Day Four is actually the final day in the Dominican Republic. The next day itinerary only includes travel back to the United States.
On this day, the best is indeed saved for last. As a member of Score International, the organization that helped the North Carolina A&T men’s basketball team plan its trip to the Dominican, David Conrady addresses the players and coaches each day. This morning is different, however. There is an extra hint of passion in his voice.
It is reminiscent of a pregame speech.
“These are young girls who have been deserted all their life,” he says, referring to an orphanage called Pasitos de Jesus. “If you are shy and introvert and to yourself, they’re going to recognize that. These are girls who need a friend.”
His stern message apparently resonates. When the young men arrive to Pasitos de Jesus, there is no breaking of the ice. The men’s team is immediately friendly and talkative with the house of 32 orphan girls. Hola’s flow out of the mouths of the guests and the hosts as the men’s basketball team walks around the back of the orphanage house that possesses a porch area with a covering.
More and more girls begin to flow from the house saying, “GRANDE, GRANDE.”
“The girls are a little taken aback by your size, it’s okay,” says Dalma Florian, the founder of Pasitos de Jesus.
After the initial shock is over, there is not a shy basketball player in the bunch. Players interact with the ladies, jumping rope, playing volleyball and drawing pictures on the marble concrete in the backyard. It is two hours of Division I basketball players playing Double Dutch and drawing. It humbles the players, the coaches and the staff to see just how much life is in a group of girls who have had plenty of heartache in their lives.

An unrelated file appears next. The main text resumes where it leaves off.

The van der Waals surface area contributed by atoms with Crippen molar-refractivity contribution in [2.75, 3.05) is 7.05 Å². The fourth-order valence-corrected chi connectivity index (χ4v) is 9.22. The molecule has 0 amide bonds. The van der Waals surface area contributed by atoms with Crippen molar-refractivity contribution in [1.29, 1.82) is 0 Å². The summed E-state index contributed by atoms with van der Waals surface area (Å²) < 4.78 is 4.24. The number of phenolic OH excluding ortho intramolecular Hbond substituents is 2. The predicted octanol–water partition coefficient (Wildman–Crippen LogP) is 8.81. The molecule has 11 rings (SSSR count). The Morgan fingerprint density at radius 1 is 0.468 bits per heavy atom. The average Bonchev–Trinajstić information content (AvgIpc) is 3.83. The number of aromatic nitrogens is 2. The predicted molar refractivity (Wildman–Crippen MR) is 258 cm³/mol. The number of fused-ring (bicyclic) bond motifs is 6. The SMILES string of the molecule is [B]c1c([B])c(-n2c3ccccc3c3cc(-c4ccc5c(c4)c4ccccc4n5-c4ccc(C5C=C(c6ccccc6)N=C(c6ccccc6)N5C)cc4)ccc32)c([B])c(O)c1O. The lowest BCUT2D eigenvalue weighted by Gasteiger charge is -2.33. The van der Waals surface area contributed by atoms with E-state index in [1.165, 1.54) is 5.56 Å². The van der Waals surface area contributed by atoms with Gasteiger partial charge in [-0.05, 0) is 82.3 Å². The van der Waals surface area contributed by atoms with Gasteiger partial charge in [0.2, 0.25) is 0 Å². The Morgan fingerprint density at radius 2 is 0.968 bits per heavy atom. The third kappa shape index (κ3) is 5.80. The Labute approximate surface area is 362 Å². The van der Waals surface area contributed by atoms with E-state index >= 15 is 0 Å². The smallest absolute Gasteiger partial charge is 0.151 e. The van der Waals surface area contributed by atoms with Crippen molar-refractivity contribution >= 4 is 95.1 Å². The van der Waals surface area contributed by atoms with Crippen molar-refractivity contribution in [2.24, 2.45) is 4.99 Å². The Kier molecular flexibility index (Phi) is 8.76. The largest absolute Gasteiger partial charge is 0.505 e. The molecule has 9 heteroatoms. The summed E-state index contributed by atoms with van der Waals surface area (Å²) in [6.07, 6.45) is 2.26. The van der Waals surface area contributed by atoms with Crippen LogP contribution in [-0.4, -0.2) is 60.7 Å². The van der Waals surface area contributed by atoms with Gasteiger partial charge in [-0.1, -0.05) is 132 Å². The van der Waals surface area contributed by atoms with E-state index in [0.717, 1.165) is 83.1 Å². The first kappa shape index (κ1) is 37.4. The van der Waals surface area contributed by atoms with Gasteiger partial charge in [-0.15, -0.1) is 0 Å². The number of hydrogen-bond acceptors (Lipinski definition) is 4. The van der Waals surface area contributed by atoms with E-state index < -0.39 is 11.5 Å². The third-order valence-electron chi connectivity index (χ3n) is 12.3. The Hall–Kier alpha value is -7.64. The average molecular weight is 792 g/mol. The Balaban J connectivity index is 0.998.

One grows up among dogs before being rescued by the orphanage. Another one is abandoned at birth. Three sisters are abused by their father for years before the Pasitos de Jesus. Another one is almost sold into prostitution. They are all tough stories to hear. Yet, before the visit is over, they sing three inspiring hymns in Spanish that bring tears to a few people’s eyes. It is a humbling experience for a group of Americans who are very fortunate.
“We thank you for coming today. If it were not for you, this would have been another dull morning,” says Aneliy Sierra Florian, daughter of founder Dalma Florian, to her captivated audience.
A&T head coach Cy Alexander offers the young ladies A&T t-shirts. The 32 young ladies are grateful and put the t-shirts on with such enthusiasm. A request to give the young ladies, who have seen rejection in their lives, a hug then goes out. The hugs mean so much more to them than the t-shirts. It almost seems unfair that the visit is coming to an end. As the A&T men’s basketball team drives off to prepare for their final exhibition game, the girls erupt in cheers as if they are saying farewell to rock stars.
It is quite a way to end a trip.